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Society calls for research to monitor the effectiveness and safety of COVID-19 vaccines

Published: 08 Jan 2021 in Policy statements

Today, the UK government has accepted the Medicines Healthcare products Regulatory Agency (MHRA) recommendation to approve Moderna’s COVID-19 vaccine(1). Although this vaccine will not be available until about March 2021, the UK now has three vaccines that will help prevent the loss of life, and way of life, that has been caused by the pandemic. The UK should take the opportunity to combine rapid roll-out of COVID-19 vaccines with well-funded research into their effectiveness and safety at scale.

The Society is calling for further research into COVID-19 vaccines, using different methodologies including randomised controlled trials, to fully evaluate the many questions which we urgently need answers to including (but not limited to) the reasons for vaccine failure, the effect of delayed interval dosing(2),(3), identification of rare adverse events (if any), long-term immunogenicity, mixing different vaccines, and take up by ethnic minority communities.

COVID-19 is a new disease, and efforts to find safe and effective therapeutics has demonstrated that well-designed clinical trials are the best way to navigate uncertainty and risk. Through the RECOVERY trial, the UK has demonstrated it has the expertise and capability to run such trials at scale, influencing treatment decisions globally(4). The UK also has excellent data surveillance infrastructure enabling it to assess the short- and long-term effectiveness and safety of vaccines.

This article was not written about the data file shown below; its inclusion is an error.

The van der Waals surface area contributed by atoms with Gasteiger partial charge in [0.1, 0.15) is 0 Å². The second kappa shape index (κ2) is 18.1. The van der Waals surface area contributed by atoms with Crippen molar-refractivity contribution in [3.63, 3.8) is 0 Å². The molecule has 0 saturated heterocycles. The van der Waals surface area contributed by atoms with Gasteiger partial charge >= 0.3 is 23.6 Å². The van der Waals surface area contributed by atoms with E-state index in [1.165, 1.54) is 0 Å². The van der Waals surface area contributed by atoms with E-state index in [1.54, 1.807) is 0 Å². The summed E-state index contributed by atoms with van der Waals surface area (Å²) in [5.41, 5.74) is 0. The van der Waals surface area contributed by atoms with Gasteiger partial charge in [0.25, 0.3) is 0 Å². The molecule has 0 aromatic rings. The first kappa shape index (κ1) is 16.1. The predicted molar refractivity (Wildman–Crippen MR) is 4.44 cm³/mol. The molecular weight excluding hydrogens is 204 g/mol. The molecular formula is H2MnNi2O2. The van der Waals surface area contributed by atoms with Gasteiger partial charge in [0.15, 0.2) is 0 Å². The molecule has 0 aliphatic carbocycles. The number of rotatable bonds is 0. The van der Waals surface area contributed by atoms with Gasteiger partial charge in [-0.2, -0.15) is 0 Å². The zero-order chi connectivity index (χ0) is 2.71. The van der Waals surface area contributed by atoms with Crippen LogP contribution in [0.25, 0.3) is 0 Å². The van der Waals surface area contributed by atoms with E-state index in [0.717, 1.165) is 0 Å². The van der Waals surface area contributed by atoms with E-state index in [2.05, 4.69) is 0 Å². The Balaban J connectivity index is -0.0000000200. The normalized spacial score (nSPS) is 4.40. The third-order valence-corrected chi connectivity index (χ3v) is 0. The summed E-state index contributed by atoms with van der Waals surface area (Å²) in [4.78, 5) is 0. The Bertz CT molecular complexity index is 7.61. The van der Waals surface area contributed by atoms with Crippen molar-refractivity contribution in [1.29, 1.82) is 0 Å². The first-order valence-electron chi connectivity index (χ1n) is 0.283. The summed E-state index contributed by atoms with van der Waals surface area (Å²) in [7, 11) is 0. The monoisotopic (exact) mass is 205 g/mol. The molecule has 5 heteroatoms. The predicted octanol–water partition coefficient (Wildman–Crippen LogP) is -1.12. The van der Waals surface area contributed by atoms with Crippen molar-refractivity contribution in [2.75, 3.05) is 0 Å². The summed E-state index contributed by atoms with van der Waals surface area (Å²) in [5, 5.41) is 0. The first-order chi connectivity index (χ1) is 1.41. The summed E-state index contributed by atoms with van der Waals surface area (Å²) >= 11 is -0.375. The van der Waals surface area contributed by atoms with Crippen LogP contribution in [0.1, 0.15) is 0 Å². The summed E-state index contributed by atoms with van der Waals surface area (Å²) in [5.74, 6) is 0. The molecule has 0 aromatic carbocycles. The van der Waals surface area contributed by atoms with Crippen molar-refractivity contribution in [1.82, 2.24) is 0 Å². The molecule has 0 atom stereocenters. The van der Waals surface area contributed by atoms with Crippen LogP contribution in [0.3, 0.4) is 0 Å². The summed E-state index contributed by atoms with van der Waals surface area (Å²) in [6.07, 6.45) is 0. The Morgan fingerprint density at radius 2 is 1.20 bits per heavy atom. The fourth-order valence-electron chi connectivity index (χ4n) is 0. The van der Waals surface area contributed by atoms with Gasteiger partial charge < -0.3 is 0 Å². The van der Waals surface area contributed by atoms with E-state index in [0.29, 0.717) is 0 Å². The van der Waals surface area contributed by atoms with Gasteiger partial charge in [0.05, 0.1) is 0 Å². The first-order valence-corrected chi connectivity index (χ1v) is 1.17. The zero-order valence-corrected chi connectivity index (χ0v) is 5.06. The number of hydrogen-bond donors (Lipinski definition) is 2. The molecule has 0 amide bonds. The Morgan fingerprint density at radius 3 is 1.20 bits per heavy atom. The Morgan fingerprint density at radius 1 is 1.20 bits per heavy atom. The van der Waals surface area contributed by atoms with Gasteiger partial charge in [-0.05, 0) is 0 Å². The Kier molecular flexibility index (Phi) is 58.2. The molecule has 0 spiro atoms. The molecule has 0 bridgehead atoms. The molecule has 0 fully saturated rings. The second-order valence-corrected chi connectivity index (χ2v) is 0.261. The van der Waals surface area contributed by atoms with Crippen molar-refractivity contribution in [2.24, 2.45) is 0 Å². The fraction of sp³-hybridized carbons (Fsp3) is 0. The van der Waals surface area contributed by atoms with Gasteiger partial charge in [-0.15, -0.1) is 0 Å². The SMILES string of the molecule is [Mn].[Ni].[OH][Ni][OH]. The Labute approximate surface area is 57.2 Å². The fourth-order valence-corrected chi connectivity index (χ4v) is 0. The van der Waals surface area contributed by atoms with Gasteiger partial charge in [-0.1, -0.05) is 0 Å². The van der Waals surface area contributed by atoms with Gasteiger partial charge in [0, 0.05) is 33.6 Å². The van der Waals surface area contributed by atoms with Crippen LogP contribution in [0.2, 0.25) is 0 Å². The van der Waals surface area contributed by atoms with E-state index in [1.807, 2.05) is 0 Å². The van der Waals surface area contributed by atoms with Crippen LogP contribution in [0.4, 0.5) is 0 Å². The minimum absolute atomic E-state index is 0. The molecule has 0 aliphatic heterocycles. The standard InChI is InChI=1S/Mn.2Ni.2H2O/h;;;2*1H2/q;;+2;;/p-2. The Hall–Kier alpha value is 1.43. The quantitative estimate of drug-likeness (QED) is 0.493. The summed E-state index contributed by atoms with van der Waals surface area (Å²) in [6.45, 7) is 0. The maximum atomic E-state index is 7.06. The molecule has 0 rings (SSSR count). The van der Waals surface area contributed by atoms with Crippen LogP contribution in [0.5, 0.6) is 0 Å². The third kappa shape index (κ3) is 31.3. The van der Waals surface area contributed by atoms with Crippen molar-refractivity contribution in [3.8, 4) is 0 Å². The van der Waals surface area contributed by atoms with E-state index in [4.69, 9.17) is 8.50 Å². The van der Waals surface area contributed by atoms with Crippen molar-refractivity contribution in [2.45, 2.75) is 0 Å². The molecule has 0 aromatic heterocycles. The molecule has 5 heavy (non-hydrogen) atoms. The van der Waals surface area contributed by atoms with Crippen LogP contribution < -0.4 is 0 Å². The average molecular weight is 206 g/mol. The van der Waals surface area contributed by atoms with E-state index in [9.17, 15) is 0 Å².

The UK is leading the world with the RECOVERY trial, and now once again has the opportunity to use its clinical research excellence to inform decisions about vaccine policy and support global recovery from the pandemic. The rapid roll-out of the vaccines in the UK acts as the perfect vehicle to undertake COVID-19 vaccines research at scale, but needs to be supported by funding.
 


 
* The Society's President, Professor Sir Munir Pirmohamed chairs the Commission on Human Medicines (CHM) expert working group that makes recommendations to MHRA.

  1. Medicines and Healthcare products Regulatory Agency (2021) Moderna vaccine becomes third COVID-19 vaccine approved by UK regulator. (Accessed 8 January, 2021).
  2. BMJ (2021). Covid-19 vaccines: to delay or not to delay second doses. (Accessed 8 January, 2021).
  3. British Society of Immunology (2021) British Society for Immunology statement on COVID-19 vaccine dosing schedules.
  4. Lane, H. and Fauci, A., 2020. Research in the Context of a Pandemic. New England Journal of Medicine.